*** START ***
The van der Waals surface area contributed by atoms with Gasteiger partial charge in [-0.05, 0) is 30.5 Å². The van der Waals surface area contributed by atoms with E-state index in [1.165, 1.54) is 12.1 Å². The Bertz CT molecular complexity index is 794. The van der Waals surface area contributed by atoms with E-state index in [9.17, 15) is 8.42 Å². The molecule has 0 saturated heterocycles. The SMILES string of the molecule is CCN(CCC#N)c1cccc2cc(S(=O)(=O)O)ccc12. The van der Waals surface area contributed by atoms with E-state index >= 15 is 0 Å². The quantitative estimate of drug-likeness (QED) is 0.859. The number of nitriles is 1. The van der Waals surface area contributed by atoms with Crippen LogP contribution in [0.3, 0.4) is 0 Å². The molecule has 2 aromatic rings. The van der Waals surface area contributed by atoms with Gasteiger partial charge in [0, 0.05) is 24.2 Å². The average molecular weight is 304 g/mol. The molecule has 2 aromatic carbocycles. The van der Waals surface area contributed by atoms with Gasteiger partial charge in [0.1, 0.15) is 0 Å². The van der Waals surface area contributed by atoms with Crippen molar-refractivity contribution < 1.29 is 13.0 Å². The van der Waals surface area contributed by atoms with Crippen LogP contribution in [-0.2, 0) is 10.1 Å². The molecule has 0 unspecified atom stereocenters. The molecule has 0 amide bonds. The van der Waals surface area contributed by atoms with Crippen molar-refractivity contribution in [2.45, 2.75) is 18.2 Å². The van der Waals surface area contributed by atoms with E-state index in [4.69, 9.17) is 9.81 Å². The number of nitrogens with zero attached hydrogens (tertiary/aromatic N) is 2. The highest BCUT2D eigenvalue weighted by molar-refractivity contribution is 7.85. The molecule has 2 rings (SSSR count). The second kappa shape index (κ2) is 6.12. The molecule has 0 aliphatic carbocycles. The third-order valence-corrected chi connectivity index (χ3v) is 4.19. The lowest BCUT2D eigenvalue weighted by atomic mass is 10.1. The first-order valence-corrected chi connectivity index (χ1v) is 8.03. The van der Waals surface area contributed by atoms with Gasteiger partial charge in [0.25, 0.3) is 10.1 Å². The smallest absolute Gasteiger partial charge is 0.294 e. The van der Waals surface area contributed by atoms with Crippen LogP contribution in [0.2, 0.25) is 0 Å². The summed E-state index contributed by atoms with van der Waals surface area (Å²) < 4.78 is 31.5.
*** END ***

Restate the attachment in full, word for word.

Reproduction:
The van der Waals surface area contributed by atoms with Gasteiger partial charge in [-0.05, 0) is 30.5 Å². The van der Waals surface area contributed by atoms with E-state index in [1.165, 1.54) is 12.1 Å². The Bertz CT molecular complexity index is 794. The van der Waals surface area contributed by atoms with E-state index in [9.17, 15) is 8.42 Å². The molecule has 0 saturated heterocycles. The SMILES string of the molecule is CCN(CCC#N)c1cccc2cc(S(=O)(=O)O)ccc12. The van der Waals surface area contributed by atoms with E-state index >= 15 is 0 Å². The quantitative estimate of drug-likeness (QED) is 0.859. The number of nitriles is 1. The van der Waals surface area contributed by atoms with Crippen LogP contribution in [0.3, 0.4) is 0 Å². The molecule has 2 aromatic rings. The van der Waals surface area contributed by atoms with Gasteiger partial charge in [0, 0.05) is 24.2 Å². The average molecular weight is 304 g/mol. The molecule has 2 aromatic carbocycles. The van der Waals surface area contributed by atoms with Gasteiger partial charge in [0.1, 0.15) is 0 Å². The van der Waals surface area contributed by atoms with Crippen molar-refractivity contribution < 1.29 is 13.0 Å². The van der Waals surface area contributed by atoms with Crippen LogP contribution in [-0.2, 0) is 10.1 Å². The molecule has 0 unspecified atom stereocenters. The molecule has 0 amide bonds. The van der Waals surface area contributed by atoms with Crippen molar-refractivity contribution in [2.45, 2.75) is 18.2 Å². The van der Waals surface area contributed by atoms with E-state index in [4.69, 9.17) is 9.81 Å². The number of nitrogens with zero attached hydrogens (tertiary/aromatic N) is 2. The highest BCUT2D eigenvalue weighted by molar-refractivity contribution is 7.85. The molecule has 2 rings (SSSR count). The second kappa shape index (κ2) is 6.12. The molecule has 0 aliphatic carbocycles. The third-order valence-corrected chi connectivity index (χ3v) is 4.19. The lowest BCUT2D eigenvalue weighted by atomic mass is 10.1. The first-order valence-corrected chi connectivity index (χ1v) is 8.03. The van der Waals surface area contributed by atoms with Gasteiger partial charge in [0.25, 0.3) is 10.1 Å². The smallest absolute Gasteiger partial charge is 0.294 e. The van der Waals surface area contributed by atoms with Crippen LogP contribution in [0.2, 0.25) is 0 Å². The summed E-state index contributed by atoms with van der Waals surface area (Å²) < 4.78 is 31.5.